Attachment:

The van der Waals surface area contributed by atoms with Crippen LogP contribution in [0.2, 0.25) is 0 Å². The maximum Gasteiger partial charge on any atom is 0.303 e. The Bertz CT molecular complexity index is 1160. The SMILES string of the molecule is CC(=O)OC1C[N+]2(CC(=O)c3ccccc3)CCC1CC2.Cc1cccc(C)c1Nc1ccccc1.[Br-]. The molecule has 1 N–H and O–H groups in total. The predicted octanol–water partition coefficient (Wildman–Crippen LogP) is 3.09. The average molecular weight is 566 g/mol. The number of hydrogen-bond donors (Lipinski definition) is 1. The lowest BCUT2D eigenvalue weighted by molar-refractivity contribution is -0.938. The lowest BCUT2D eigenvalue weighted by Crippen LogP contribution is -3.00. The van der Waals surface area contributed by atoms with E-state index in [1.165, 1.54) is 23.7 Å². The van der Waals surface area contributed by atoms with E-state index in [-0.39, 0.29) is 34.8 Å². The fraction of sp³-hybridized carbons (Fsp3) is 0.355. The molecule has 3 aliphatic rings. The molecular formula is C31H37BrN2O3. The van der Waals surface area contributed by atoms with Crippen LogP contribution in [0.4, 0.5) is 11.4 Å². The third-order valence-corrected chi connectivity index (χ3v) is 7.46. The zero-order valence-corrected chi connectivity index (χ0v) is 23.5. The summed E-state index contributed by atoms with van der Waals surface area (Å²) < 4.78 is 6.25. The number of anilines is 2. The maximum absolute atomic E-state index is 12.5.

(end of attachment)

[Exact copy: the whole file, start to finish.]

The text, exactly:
The van der Waals surface area contributed by atoms with Crippen LogP contribution in [0.2, 0.25) is 0 Å². The maximum Gasteiger partial charge on any atom is 0.303 e. The Bertz CT molecular complexity index is 1160. The SMILES string of the molecule is CC(=O)OC1C[N+]2(CC(=O)c3ccccc3)CCC1CC2.Cc1cccc(C)c1Nc1ccccc1.[Br-]. The molecule has 1 N–H and O–H groups in total. The predicted octanol–water partition coefficient (Wildman–Crippen LogP) is 3.09. The average molecular weight is 566 g/mol. The number of hydrogen-bond donors (Lipinski definition) is 1. The lowest BCUT2D eigenvalue weighted by molar-refractivity contribution is -0.938. The lowest BCUT2D eigenvalue weighted by Crippen LogP contribution is -3.00. The van der Waals surface area contributed by atoms with E-state index in [1.165, 1.54) is 23.7 Å². The van der Waals surface area contributed by atoms with E-state index in [-0.39, 0.29) is 34.8 Å². The fraction of sp³-hybridized carbons (Fsp3) is 0.355. The molecule has 3 aliphatic rings. The molecular formula is C31H37BrN2O3. The van der Waals surface area contributed by atoms with Crippen LogP contribution in [0.4, 0.5) is 11.4 Å². The third-order valence-corrected chi connectivity index (χ3v) is 7.46. The zero-order valence-corrected chi connectivity index (χ0v) is 23.5. The summed E-state index contributed by atoms with van der Waals surface area (Å²) < 4.78 is 6.25. The number of anilines is 2. The maximum absolute atomic E-state index is 12.5.